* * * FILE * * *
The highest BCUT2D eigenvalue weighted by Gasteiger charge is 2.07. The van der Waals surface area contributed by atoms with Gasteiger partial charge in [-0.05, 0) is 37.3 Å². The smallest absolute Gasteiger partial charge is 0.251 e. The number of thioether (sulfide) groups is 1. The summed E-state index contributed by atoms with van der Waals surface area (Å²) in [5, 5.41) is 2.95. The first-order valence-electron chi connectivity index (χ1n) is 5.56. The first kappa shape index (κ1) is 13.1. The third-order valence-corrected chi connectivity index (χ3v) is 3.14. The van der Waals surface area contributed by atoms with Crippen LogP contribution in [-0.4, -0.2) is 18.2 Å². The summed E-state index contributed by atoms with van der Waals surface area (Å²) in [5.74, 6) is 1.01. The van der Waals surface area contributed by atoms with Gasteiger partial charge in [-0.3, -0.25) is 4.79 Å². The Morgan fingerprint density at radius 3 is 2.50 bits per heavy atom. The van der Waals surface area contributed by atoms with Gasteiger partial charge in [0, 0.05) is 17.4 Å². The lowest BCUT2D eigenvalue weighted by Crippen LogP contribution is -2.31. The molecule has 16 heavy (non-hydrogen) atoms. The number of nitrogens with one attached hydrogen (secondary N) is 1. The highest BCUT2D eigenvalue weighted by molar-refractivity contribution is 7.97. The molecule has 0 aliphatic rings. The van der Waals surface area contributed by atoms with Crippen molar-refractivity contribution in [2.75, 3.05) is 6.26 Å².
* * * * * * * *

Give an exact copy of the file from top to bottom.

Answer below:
The highest BCUT2D eigenvalue weighted by Gasteiger charge is 2.07. The van der Waals surface area contributed by atoms with Gasteiger partial charge in [-0.05, 0) is 37.3 Å². The smallest absolute Gasteiger partial charge is 0.251 e. The number of thioether (sulfide) groups is 1. The summed E-state index contributed by atoms with van der Waals surface area (Å²) in [5, 5.41) is 2.95. The first-order valence-electron chi connectivity index (χ1n) is 5.56. The first kappa shape index (κ1) is 13.1. The third-order valence-corrected chi connectivity index (χ3v) is 3.14. The van der Waals surface area contributed by atoms with Crippen LogP contribution in [-0.4, -0.2) is 18.2 Å². The summed E-state index contributed by atoms with van der Waals surface area (Å²) in [5.74, 6) is 1.01. The van der Waals surface area contributed by atoms with Gasteiger partial charge in [-0.3, -0.25) is 4.79 Å². The Morgan fingerprint density at radius 3 is 2.50 bits per heavy atom. The van der Waals surface area contributed by atoms with Gasteiger partial charge in [0, 0.05) is 17.4 Å². The lowest BCUT2D eigenvalue weighted by Crippen LogP contribution is -2.31. The molecule has 16 heavy (non-hydrogen) atoms. The number of nitrogens with one attached hydrogen (secondary N) is 1. The highest BCUT2D eigenvalue weighted by molar-refractivity contribution is 7.97. The molecule has 0 aliphatic rings. The van der Waals surface area contributed by atoms with Crippen molar-refractivity contribution in [2.75, 3.05) is 6.26 Å².